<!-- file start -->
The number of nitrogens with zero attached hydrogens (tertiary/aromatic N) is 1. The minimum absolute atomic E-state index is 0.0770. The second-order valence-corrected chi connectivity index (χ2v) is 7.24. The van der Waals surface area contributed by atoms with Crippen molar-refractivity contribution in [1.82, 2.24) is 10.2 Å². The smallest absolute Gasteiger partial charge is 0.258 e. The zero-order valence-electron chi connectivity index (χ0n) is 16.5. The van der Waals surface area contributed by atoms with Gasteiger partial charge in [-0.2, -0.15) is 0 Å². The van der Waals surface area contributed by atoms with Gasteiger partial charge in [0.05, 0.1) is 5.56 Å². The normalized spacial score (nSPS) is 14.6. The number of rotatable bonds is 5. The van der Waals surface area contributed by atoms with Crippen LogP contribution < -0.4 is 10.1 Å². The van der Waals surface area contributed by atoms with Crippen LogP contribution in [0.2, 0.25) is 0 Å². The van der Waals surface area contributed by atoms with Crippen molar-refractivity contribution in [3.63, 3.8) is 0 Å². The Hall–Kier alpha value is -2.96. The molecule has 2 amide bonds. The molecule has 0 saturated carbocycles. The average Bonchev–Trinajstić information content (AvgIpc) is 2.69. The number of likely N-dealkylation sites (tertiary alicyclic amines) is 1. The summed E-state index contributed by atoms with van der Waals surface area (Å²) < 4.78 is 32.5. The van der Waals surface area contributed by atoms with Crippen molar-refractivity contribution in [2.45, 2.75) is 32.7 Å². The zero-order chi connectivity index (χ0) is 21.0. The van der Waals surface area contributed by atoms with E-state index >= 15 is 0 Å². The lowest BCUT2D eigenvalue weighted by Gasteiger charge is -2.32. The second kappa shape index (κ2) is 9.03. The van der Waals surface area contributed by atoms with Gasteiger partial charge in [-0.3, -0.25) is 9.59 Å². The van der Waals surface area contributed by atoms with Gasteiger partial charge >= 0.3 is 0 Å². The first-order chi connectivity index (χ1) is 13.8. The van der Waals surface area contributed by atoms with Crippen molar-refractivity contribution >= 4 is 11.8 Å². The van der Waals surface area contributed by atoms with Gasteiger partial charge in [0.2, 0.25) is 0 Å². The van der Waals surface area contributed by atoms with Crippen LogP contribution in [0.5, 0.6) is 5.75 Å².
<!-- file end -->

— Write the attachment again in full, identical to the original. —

The number of nitrogens with zero attached hydrogens (tertiary/aromatic N) is 1. The minimum absolute atomic E-state index is 0.0770. The second-order valence-corrected chi connectivity index (χ2v) is 7.24. The van der Waals surface area contributed by atoms with Crippen molar-refractivity contribution in [1.82, 2.24) is 10.2 Å². The smallest absolute Gasteiger partial charge is 0.258 e. The zero-order valence-electron chi connectivity index (χ0n) is 16.5. The van der Waals surface area contributed by atoms with Gasteiger partial charge in [-0.2, -0.15) is 0 Å². The van der Waals surface area contributed by atoms with Gasteiger partial charge in [0.05, 0.1) is 5.56 Å². The normalized spacial score (nSPS) is 14.6. The number of rotatable bonds is 5. The van der Waals surface area contributed by atoms with Crippen LogP contribution < -0.4 is 10.1 Å². The van der Waals surface area contributed by atoms with Crippen LogP contribution in [0.2, 0.25) is 0 Å². The van der Waals surface area contributed by atoms with Crippen molar-refractivity contribution in [3.63, 3.8) is 0 Å². The Hall–Kier alpha value is -2.96. The molecule has 2 amide bonds. The molecule has 0 saturated carbocycles. The average Bonchev–Trinajstić information content (AvgIpc) is 2.69. The number of likely N-dealkylation sites (tertiary alicyclic amines) is 1. The summed E-state index contributed by atoms with van der Waals surface area (Å²) < 4.78 is 32.5. The van der Waals surface area contributed by atoms with Crippen molar-refractivity contribution in [2.45, 2.75) is 32.7 Å². The zero-order chi connectivity index (χ0) is 21.0. The van der Waals surface area contributed by atoms with E-state index >= 15 is 0 Å². The lowest BCUT2D eigenvalue weighted by Gasteiger charge is -2.32. The second kappa shape index (κ2) is 9.03. The van der Waals surface area contributed by atoms with Gasteiger partial charge in [-0.3, -0.25) is 9.59 Å². The van der Waals surface area contributed by atoms with Gasteiger partial charge >= 0.3 is 0 Å². The first-order chi connectivity index (χ1) is 13.8. The van der Waals surface area contributed by atoms with Crippen molar-refractivity contribution >= 4 is 11.8 Å². The van der Waals surface area contributed by atoms with Gasteiger partial charge in [0.2, 0.25) is 0 Å². The van der Waals surface area contributed by atoms with Crippen LogP contribution in [0.5, 0.6) is 5.75 Å².